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Descending loonie alters Canadian snowbirds’ sunny retirement plans

Canadian retiree Dominic Minervino watches the currency markets and tries to time purchases so that he pays the least for his U.S. dollars.

Dominic Minervino, 61, has been spending a good part of the year in San Diego since 2009, when he took full advantage of the plunge in U.S. real estate prices and the high Canadian dollar to buy a three-bedroom home in the city with a spacious yard and a two-car garage.

"I love it down there," he says. "I can pick lemons straight from my garden and the weather is always beautiful."

The Toronto man admits, though, that with the Canadian dollar on a downward spiral, this year he'll be watching his pennies. "Have I changed my lifestyle? No," says Mr. Minervino. "Am I conscious of it? Absolutely. If I'm buying a pair of pants that are $40 (U.S.) or $50, I'm calculating in my mind that I'm actually paying another $15 (Canadian) or so."

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He's not alone. You can bet snowbirds across the country will be watching their spending south of the border this year, says Douglas Gray, author of The Canadian Snowbird Guide and proprietor of the website snowbird.ca. "But I don't expect many will stop going altogether," he says. "It's too important to their quality of life."

His assessment is backed up by a Toronto-Dominion Bank report on snowbirds and the loonie. The report, released last year, estimates 500,000 Canadians spend "significant periods of time in the United States." But while TD predicts a decline in visits to the U.S. because of the lower loonie, it suggests that will be concentrated among short-term visitors.

Canadian snowbirds, TD points out, have been accumulating real estate assets south of the border over the past decade – a trend fuelled by the high Canadian dollar and a drop in property values in the U.S. "Renting is likely to become a more alluring option," in today's environment, the TD report notes, but "existing snowbirds are unlikely to unload their U.S. properties in markets where home values continue to appreciate."

As Mr. Gray points out, the U.S. still enjoys some advantages over Canada when it comes to the cost of living. "Almost everything is cheaper in the U.S., from groceries to rent," he says. "The lower cost of living offsets the drop in the Canadian dollar somewhat."

Mr. Minervino uses a number of techniques to minimize the pain of the lower Canadian dollar. He has U.S.-dollar bank accounts both in Canada and the U.S. "I buy U.S. dollars in bulk," he says. "Rather than going to the bank and converting a couple of thousand dollars, I use a foreign exchange site. I call in and I negotiate a deal for $20,000 (U.S.) or $30,000 at a time. You get a discounted rate because you're buying so much." Although the gap might be only 1 per cent or so, it makes a difference on "that kind of money."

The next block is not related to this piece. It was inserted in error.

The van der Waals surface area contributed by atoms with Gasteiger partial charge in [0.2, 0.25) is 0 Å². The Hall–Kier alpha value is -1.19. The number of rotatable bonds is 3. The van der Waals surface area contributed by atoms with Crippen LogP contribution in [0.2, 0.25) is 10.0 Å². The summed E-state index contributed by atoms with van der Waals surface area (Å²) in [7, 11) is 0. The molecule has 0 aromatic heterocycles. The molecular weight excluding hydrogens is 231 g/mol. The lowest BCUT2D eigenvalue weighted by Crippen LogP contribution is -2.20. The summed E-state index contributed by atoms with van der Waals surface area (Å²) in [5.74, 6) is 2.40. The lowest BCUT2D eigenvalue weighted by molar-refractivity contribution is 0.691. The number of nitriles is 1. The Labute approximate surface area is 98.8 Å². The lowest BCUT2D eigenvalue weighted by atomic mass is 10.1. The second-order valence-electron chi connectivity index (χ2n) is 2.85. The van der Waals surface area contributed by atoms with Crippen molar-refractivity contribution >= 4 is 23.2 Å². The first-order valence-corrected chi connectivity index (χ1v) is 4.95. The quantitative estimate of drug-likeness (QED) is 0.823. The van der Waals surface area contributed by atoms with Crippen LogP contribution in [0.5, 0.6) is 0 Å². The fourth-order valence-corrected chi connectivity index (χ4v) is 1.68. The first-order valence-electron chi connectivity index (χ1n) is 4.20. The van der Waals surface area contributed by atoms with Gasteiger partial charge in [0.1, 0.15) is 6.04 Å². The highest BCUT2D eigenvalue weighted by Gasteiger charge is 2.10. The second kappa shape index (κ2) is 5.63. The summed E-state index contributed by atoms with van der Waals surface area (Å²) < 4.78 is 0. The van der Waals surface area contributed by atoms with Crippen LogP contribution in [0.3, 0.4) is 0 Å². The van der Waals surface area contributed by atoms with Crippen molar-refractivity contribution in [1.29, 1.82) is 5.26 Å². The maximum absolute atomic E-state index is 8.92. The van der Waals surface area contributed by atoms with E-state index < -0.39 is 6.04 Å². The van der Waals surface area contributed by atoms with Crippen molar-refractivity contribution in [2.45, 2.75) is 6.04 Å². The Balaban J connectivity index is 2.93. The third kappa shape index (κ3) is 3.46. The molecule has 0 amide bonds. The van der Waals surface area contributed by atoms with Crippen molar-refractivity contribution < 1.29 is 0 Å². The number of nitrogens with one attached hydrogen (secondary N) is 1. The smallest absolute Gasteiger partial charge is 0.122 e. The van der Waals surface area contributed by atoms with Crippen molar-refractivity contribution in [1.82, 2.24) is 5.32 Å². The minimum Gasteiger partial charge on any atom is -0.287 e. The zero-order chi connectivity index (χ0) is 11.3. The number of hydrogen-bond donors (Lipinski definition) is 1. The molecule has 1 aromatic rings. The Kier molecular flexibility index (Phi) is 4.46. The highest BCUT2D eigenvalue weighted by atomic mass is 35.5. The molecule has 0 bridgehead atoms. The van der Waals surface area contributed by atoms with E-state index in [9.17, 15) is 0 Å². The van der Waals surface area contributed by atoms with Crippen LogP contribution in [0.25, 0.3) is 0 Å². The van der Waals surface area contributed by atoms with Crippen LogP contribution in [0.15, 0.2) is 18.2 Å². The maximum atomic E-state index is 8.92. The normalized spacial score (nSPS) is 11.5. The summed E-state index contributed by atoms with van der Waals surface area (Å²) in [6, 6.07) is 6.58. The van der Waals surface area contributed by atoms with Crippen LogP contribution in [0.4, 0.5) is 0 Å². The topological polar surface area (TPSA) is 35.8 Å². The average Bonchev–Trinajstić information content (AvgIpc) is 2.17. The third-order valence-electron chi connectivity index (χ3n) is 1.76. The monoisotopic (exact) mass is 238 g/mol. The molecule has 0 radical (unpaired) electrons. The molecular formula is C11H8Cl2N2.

Mr. Minervino watches the currency markets and tries to time purchases so that he pays the least for his U.S. currency. Last summer, he purchased "a bunch" at about seven cents on the U.S. dollar. "That was a good move," he says. "This year is going to be a bit tougher." Mr. Minervino expects to run out of his U.S. stash by the beginning of January, at which point "I'll probably just buy enough to get me through to the spring."

Mr. Minervino also generates U.S.-dollar income, mainly from stocks and exchange-traded funds (ETFs) that are U.S. based. "I have an account with RBC," he explains. "You can buy stocks in Canadian or American dollars." If you buy in Canadian dollars, he points out, the returns are hedged and they accumulate in Canadian dollars. But if you buy with U.S. dollars you can ask for the returns to accumulate in U.S. dollars.

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The upshot: "My portfolio is growing in U.S. dollars," says Mr. Minervino. "Suppose I want to refurnish my house down there and it's going to cost me $15,000 to $20,000 on the low end. I can always go out and sell a bunch of shares of Apple and it will go into my U.S. dollar account in Canada and from there to my U.S. account."

Like Mr. Minervino, most snowbirds choose to set up a separate U.S.-dollar bank account in their winter haven, says Mr. Gray, with a bank card for withdrawing funds and a credit card in U.S. dollars. "You can obtain U.S. cheques for your local U.S account," he says. "Most banks and credit unions do not charge any extra money for U.S. cheque clearing, especially if you are over 55. But you should verify this in advance."

In spite of his preparations, Mr. Minervino says he'll be avoiding major purchases south of the border this year. "Every year I tend to take on a major project in my San Diego home," he says. "Last year I redid my garage and the year before I did all the floors. This year I haven't got anything planned, but even if I did, I would be thinking twice about it. If I was going to spend $10,000 on the house, it would actually cost me about $13,000. I'm inclined to delay it or at least shop around a little more."

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